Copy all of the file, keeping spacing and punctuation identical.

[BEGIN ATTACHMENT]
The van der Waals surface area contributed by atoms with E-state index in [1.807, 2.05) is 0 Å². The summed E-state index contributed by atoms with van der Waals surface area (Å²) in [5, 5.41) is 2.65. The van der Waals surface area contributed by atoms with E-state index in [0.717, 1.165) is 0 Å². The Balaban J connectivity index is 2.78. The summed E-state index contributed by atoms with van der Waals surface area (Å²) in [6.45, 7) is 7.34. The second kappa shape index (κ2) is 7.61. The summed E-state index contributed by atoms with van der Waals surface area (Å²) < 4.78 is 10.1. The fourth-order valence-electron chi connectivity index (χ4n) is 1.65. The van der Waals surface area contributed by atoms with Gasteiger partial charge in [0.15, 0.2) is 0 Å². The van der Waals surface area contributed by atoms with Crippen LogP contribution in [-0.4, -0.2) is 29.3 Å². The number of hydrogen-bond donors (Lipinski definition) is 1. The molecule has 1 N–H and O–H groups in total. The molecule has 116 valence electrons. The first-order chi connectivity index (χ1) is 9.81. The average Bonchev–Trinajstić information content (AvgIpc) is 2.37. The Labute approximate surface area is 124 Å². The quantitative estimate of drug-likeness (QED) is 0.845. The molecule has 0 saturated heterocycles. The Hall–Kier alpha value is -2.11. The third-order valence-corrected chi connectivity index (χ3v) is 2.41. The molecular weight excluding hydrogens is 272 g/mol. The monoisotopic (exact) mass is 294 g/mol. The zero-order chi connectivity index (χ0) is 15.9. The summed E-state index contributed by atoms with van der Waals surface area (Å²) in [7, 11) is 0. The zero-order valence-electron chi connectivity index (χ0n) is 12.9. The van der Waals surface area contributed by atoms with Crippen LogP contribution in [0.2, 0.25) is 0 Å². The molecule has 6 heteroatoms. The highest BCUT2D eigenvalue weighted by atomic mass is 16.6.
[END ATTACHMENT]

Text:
The van der Waals surface area contributed by atoms with E-state index in [1.807, 2.05) is 0 Å². The summed E-state index contributed by atoms with van der Waals surface area (Å²) in [5, 5.41) is 2.65. The van der Waals surface area contributed by atoms with E-state index in [0.717, 1.165) is 0 Å². The Balaban J connectivity index is 2.78. The summed E-state index contributed by atoms with van der Waals surface area (Å²) in [6.45, 7) is 7.34. The second kappa shape index (κ2) is 7.61. The summed E-state index contributed by atoms with van der Waals surface area (Å²) < 4.78 is 10.1. The fourth-order valence-electron chi connectivity index (χ4n) is 1.65. The van der Waals surface area contributed by atoms with Gasteiger partial charge in [0.15, 0.2) is 0 Å². The van der Waals surface area contributed by atoms with Crippen LogP contribution in [-0.4, -0.2) is 29.3 Å². The number of hydrogen-bond donors (Lipinski definition) is 1. The molecule has 1 N–H and O–H groups in total. The molecule has 116 valence electrons. The first-order chi connectivity index (χ1) is 9.81. The average Bonchev–Trinajstić information content (AvgIpc) is 2.37. The Labute approximate surface area is 124 Å². The quantitative estimate of drug-likeness (QED) is 0.845. The molecule has 0 saturated heterocycles. The Hall–Kier alpha value is -2.11. The third-order valence-corrected chi connectivity index (χ3v) is 2.41. The molecular weight excluding hydrogens is 272 g/mol. The monoisotopic (exact) mass is 294 g/mol. The zero-order chi connectivity index (χ0) is 15.9. The summed E-state index contributed by atoms with van der Waals surface area (Å²) in [7, 11) is 0. The zero-order valence-electron chi connectivity index (χ0n) is 12.9. The van der Waals surface area contributed by atoms with Crippen LogP contribution in [0.2, 0.25) is 0 Å². The molecule has 6 heteroatoms. The highest BCUT2D eigenvalue weighted by atomic mass is 16.6.